Justas Dapkunas, Andrius Sazonovas, Pranas Japertas

Analytical identification of metabolites for a drug candidate is usually a time consuming and low-throughput task which is performed only in late drug development phases.Therefore, the ability to predict possible sites of human liver microsomal metabolism using in silico techniques would be highly beneficial for any medicinal chemist.

More Information
Mechanistic Prediction of Volume of Distribution: The Influence of Plasma and Tissue Binding
Kiril Lanevskij, Remigijus Didziapetris, Pranas Japertas

Plasma protein binding (usually expressed as a percentage bound fraction %PPB) and volume of distribution (Vd) are the two major parameters characterizing drug disposition in the body.

More Information
Nitric Oxide Decreases the Expression and Activity of the Ubiquitin-Conjugating Enzyme UbcH10
Nick D. Tsihlis, PhD, Chris S. Oustwani, BA, Ashley K. Vavra, MD, Qun Jiang, MD and Melina R. Kibbe, MD

Nitric oxide (NO) has been shown to limit the formation of neointimal hyperplasia in animal models of arterial injury. Ubiquitination proceeds via formation of thioester bonds and NO can act to disrupt those bonds. We report that NO decreases the activity and expression of UbcH10 in vitro, and decreases the expression of UbcH10 following arterial injury in vivo. Therefore, UbcH10 may be a promising therapeutic target for inhibiting neointimal hyperplasia.

More Information
<< 3 4 5 6 7 8 9 >>
Showing Results 51 - 60 of 122
Scientific News
3-D Engineered Bone Marrow Makes Functioning Platelets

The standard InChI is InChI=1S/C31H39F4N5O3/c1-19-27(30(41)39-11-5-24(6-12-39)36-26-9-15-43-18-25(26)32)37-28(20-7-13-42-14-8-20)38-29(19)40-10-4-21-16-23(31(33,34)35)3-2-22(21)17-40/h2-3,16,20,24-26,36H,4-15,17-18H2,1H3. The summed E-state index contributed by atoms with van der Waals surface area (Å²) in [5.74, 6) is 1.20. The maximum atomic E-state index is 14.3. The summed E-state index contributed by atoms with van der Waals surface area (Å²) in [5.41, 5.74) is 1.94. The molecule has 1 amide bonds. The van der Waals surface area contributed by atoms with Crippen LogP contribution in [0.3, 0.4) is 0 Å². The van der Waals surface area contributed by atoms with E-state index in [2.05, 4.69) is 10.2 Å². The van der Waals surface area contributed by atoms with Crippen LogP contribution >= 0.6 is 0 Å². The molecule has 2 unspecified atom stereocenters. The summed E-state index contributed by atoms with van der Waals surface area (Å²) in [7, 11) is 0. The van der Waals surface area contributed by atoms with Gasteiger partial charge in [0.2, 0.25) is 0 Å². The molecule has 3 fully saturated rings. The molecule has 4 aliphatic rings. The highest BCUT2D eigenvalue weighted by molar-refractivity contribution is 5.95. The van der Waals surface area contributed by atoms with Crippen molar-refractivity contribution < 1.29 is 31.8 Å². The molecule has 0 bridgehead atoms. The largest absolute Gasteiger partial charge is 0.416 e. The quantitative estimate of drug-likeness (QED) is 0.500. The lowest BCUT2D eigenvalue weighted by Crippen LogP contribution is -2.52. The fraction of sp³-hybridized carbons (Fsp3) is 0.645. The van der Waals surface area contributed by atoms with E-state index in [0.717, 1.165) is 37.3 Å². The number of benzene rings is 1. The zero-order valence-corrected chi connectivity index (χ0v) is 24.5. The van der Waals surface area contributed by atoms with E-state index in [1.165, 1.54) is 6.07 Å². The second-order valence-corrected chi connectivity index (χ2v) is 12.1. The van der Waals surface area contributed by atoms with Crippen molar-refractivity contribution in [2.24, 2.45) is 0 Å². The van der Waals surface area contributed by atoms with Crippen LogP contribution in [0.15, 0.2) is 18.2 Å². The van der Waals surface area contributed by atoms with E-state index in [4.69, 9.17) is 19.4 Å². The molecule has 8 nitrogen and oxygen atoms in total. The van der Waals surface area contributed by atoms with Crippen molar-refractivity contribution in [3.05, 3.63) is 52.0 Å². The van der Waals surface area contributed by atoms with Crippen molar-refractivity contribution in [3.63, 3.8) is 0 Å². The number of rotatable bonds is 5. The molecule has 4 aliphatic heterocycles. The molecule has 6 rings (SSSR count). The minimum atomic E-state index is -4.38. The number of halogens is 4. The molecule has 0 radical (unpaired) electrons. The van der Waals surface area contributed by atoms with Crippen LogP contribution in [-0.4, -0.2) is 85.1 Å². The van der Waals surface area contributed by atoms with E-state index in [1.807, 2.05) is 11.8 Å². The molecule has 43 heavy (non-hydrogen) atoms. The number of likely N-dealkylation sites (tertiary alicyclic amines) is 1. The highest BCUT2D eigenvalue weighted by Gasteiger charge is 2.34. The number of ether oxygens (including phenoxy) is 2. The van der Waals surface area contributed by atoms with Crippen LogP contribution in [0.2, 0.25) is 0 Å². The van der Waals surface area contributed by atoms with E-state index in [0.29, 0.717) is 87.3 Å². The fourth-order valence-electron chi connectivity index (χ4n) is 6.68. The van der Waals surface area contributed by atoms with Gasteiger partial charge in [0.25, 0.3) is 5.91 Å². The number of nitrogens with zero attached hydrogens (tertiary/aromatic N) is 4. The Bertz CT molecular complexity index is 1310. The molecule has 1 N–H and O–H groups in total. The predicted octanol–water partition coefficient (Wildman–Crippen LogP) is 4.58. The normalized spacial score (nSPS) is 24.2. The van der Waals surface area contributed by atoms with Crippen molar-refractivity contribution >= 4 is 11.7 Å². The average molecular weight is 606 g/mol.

Scalable model supports patient-specific treatments, advanced study of blood disorders.
Single-Cell, 42-plexed Protein Analysis Achieved with a New Microchip Technology
A novel microdevice capable of detecting 42 unique immune effector proteins has been developed.
Mini Synthetic Organism Instead Of Test Animals
Using a compact multi-organ chip, and those of three separate microcircuits, researchers can study the regeneration of certain kidney cells.
Novel Organoid Matrix Enables Long-Term Culture of Human Hepatocytes
Organoid growth matrix to enable long-term culture of genome-stable bipotent stem cells from adult human liver.
First Contracting Human Muscle Grown in Laboratory
Researchers at Duke University report the first lab-grown, contracting human muscle, which could revolutionize drug discovery and personalized medicine.
Antriabio Announces Completion Of PK/PD Studies Of AB101
AB101 positioned to be the first once-weekly basal insulin for diabetes patients.
Anti-Diabetic Drug Springs New Hope for Tuberculosis Patients
Drug for treating diabetes can double up as adjunct treatment for tuberculosis.
A Poisonous Cure
Toxic fungi may hold the secrets to tackling deadly diseases.
Antibiotic Resistance Threatens Future of Modern Medicine
Overuse and misuse of antibiotics, one of the key contributors to antimicrobial resistance (AMR).
Bacterial Toxin Targets Discovered
Understanding how bacterial toxins target human cells is set to have major implications for the development of novel drugs.
SELECTBIO

SELECTBIO Market Reports
Go to LabTube
Go to eposters